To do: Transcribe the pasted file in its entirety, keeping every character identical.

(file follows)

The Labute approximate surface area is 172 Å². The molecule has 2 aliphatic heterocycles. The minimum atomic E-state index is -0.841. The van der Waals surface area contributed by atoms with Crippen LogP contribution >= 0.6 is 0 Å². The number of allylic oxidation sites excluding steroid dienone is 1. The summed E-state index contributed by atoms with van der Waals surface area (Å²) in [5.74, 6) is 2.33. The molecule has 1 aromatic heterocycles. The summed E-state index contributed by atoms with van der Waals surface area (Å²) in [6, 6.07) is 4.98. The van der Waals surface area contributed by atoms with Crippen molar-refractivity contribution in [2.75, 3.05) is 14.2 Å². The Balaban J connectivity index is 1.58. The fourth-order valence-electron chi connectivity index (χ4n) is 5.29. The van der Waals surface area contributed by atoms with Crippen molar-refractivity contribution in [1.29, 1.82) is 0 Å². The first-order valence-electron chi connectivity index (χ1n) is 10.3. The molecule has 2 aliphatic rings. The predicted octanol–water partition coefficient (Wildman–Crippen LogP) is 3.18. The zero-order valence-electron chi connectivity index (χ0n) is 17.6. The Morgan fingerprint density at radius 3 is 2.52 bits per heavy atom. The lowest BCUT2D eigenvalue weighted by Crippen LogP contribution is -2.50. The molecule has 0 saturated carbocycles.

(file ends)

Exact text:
The Labute approximate surface area is 172 Å². The molecule has 2 aliphatic heterocycles. The minimum atomic E-state index is -0.841. The van der Waals surface area contributed by atoms with Crippen LogP contribution >= 0.6 is 0 Å². The number of allylic oxidation sites excluding steroid dienone is 1. The summed E-state index contributed by atoms with van der Waals surface area (Å²) in [5.74, 6) is 2.33. The molecule has 1 aromatic heterocycles. The summed E-state index contributed by atoms with van der Waals surface area (Å²) in [6, 6.07) is 4.98. The van der Waals surface area contributed by atoms with Crippen molar-refractivity contribution in [2.75, 3.05) is 14.2 Å². The Balaban J connectivity index is 1.58. The fourth-order valence-electron chi connectivity index (χ4n) is 5.29. The van der Waals surface area contributed by atoms with Crippen molar-refractivity contribution in [1.29, 1.82) is 0 Å². The first-order valence-electron chi connectivity index (χ1n) is 10.3. The molecule has 2 aliphatic rings. The predicted octanol–water partition coefficient (Wildman–Crippen LogP) is 3.18. The zero-order valence-electron chi connectivity index (χ0n) is 17.6. The Morgan fingerprint density at radius 3 is 2.52 bits per heavy atom. The lowest BCUT2D eigenvalue weighted by Crippen LogP contribution is -2.50. The molecule has 0 saturated carbocycles.